My students have told me I’m a bullshit detector and a straight shooter -- that I don’t sugarcoat the truth and can be a hard-ass. I take these as compliments. They are good things to be and perhaps all the more so now, given the current climate of higher education and against the backdrop of the larger sociopolitical landscape. At a time when social forces both inside and outside the academy are making a mockery of higher education and especially the liberal arts, listening to and honoring the hard-asses among us is an important thing.That's particularly important, she notes, at the institutions that labor in the obscurity of the league tables, whilst catering to the more typical collegian.
The trouble is that a sentiment has long circulated in higher education -- especially at teaching-intensive institutions with a greater number of underserved and underprepared students -- that educators need to meet students where they are. It’s known to be the right thing to say on statements of teaching philosophy, in interviews and at meetings. But what does that even mean anymore? Have we possibly taken this too far -- especially when we have students who are not meeting us even part of the way?The best students deserve the same intellectual challenges whether at South Carolina - Beaufort or Northern Illinois or Wisconsin or Princeton, although sometimes it looks like you're working twice as hard for half the recognition if you're not in the rarified parts of the league tables. It's not about unleashing your inner hard-ass. It's simply doing your job.
So, when a colleague told me that I hold the bar too high and should ease up on students, and that I need to teach in a way that is accessible for all of them, what is being conveyed here? Let me be clear; we are not talking about access issues for students with disabilities. My colleague is referring to how I handle the worst-performing students, the ones flunking out of many of their classes, not just mine -- those who are plagiarizing, missing three to five weeks of a semester, being extremely needy with excessive emails, or being disruptive in class and needing to be removed. I don’t pass a student who is failing just so she can graduate, and I’m not afraid to assign a zero to a paper that earned it.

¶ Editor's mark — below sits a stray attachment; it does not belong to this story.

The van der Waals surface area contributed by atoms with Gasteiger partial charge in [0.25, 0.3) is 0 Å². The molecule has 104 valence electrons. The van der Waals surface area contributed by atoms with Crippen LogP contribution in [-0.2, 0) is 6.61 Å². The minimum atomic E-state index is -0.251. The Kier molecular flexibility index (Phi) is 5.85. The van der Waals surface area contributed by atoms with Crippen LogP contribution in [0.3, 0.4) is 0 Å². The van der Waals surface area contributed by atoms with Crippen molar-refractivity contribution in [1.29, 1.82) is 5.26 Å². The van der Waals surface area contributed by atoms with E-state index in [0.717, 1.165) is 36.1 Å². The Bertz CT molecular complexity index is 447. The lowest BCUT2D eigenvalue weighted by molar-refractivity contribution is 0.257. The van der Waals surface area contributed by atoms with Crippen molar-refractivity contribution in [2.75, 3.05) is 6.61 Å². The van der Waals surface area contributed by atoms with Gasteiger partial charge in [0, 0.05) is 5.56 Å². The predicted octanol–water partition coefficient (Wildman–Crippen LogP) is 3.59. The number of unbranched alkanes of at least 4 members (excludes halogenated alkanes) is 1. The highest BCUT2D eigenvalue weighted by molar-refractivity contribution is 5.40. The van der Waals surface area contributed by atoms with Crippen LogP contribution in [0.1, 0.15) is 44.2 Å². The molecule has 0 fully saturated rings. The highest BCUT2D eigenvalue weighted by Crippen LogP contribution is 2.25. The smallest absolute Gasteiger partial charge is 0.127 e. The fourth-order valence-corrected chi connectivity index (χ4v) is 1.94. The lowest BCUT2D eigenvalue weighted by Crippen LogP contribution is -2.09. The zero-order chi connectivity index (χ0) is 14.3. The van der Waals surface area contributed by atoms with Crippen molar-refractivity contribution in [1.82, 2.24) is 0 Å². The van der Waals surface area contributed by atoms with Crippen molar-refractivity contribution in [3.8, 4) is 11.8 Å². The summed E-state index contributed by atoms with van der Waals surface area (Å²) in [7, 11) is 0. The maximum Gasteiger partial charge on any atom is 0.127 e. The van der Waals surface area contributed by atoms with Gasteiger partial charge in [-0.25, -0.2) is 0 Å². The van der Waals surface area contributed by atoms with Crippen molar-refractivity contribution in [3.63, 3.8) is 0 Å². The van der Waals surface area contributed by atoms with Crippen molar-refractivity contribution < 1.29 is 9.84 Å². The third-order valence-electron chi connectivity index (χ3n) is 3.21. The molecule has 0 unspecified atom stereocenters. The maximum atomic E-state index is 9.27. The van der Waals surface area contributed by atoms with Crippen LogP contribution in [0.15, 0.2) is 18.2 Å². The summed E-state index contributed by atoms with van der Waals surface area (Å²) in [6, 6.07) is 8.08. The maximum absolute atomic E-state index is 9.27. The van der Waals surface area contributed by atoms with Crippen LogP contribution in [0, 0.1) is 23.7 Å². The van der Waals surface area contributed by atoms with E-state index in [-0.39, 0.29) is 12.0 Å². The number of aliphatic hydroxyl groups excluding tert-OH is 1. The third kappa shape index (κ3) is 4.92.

I wound up telling that colleague about the student who earned 46 on her first exam. When she came to my office in mid-February, I asked to see her notebook, and only a third of a page was filled with notes from the first week of school in mid-January. She told me she didn’t have any other notes and shamelessly admitted she’d never read the syllabus or obtained the books. Smiling, I pointed out, “Wow, you got a 46 doing that? Imagine what would happen if you did everything!” I told her I could not and would not be able to help her until she started to help herself.
After the second exam, on which she earned a grade in the 70s, I emailed her to say I was happy to see the improvement and invited her to meet again. I asked her then what she had done differently and what her advice would be to future students and to me in similar situations. She admitted that I’d done all I could and she just needed to do the work -- and that once she did that, the material was actually really interesting and made her want to learn more. Is this the type of student we are encouraged to meet where they are and for whom to modify our classes? Or should we trust and value hard-ass colleagues who refuse to make a mockery of higher education and produce outcomes like those that occurred with this student?